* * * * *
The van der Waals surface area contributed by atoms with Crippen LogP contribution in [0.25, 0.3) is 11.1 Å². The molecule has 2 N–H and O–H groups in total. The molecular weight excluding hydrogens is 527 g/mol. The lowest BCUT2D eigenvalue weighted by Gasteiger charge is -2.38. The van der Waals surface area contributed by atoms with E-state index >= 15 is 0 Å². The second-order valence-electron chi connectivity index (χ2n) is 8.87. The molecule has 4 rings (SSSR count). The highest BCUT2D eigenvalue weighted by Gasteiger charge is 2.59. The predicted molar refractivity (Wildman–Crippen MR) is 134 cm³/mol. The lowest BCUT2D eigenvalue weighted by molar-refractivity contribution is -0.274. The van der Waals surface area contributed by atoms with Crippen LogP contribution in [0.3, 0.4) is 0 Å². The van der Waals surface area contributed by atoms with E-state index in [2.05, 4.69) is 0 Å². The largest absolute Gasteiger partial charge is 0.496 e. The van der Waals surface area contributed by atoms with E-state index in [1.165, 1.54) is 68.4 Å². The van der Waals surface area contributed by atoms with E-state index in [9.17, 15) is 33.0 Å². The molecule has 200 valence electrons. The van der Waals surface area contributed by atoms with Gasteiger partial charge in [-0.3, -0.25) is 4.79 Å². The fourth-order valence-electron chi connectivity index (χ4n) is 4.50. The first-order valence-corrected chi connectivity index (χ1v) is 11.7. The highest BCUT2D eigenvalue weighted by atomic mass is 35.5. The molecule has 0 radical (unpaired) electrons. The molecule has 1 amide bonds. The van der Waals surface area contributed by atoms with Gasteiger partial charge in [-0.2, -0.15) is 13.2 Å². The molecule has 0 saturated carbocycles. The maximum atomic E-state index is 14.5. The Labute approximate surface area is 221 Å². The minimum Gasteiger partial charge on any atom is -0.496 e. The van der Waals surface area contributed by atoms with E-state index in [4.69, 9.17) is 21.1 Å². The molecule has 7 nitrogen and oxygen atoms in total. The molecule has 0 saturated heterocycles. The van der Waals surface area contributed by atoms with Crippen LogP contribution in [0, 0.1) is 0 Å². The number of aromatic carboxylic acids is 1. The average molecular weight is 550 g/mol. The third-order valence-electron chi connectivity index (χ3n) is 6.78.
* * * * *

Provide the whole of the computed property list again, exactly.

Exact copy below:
The van der Waals surface area contributed by atoms with Crippen LogP contribution in [0.25, 0.3) is 11.1 Å². The molecule has 2 N–H and O–H groups in total. The molecular weight excluding hydrogens is 527 g/mol. The lowest BCUT2D eigenvalue weighted by Gasteiger charge is -2.38. The van der Waals surface area contributed by atoms with E-state index >= 15 is 0 Å². The second-order valence-electron chi connectivity index (χ2n) is 8.87. The molecule has 4 rings (SSSR count). The highest BCUT2D eigenvalue weighted by Gasteiger charge is 2.59. The predicted molar refractivity (Wildman–Crippen MR) is 134 cm³/mol. The lowest BCUT2D eigenvalue weighted by molar-refractivity contribution is -0.274. The van der Waals surface area contributed by atoms with Crippen LogP contribution in [0.3, 0.4) is 0 Å². The van der Waals surface area contributed by atoms with E-state index in [2.05, 4.69) is 0 Å². The largest absolute Gasteiger partial charge is 0.496 e. The van der Waals surface area contributed by atoms with E-state index in [1.165, 1.54) is 68.4 Å². The van der Waals surface area contributed by atoms with E-state index in [9.17, 15) is 33.0 Å². The molecule has 200 valence electrons. The van der Waals surface area contributed by atoms with Gasteiger partial charge in [-0.3, -0.25) is 4.79 Å². The fourth-order valence-electron chi connectivity index (χ4n) is 4.50. The first-order valence-corrected chi connectivity index (χ1v) is 11.7. The highest BCUT2D eigenvalue weighted by atomic mass is 35.5. The molecule has 0 radical (unpaired) electrons. The molecule has 1 amide bonds. The van der Waals surface area contributed by atoms with Gasteiger partial charge in [-0.2, -0.15) is 13.2 Å². The molecule has 0 saturated carbocycles. The maximum atomic E-state index is 14.5. The Labute approximate surface area is 221 Å². The minimum Gasteiger partial charge on any atom is -0.496 e. The van der Waals surface area contributed by atoms with E-state index in [4.69, 9.17) is 21.1 Å². The molecule has 7 nitrogen and oxygen atoms in total. The molecule has 0 saturated heterocycles. The van der Waals surface area contributed by atoms with Crippen LogP contribution in [0, 0.1) is 0 Å². The number of aromatic carboxylic acids is 1. The average molecular weight is 550 g/mol. The third-order valence-electron chi connectivity index (χ3n) is 6.78.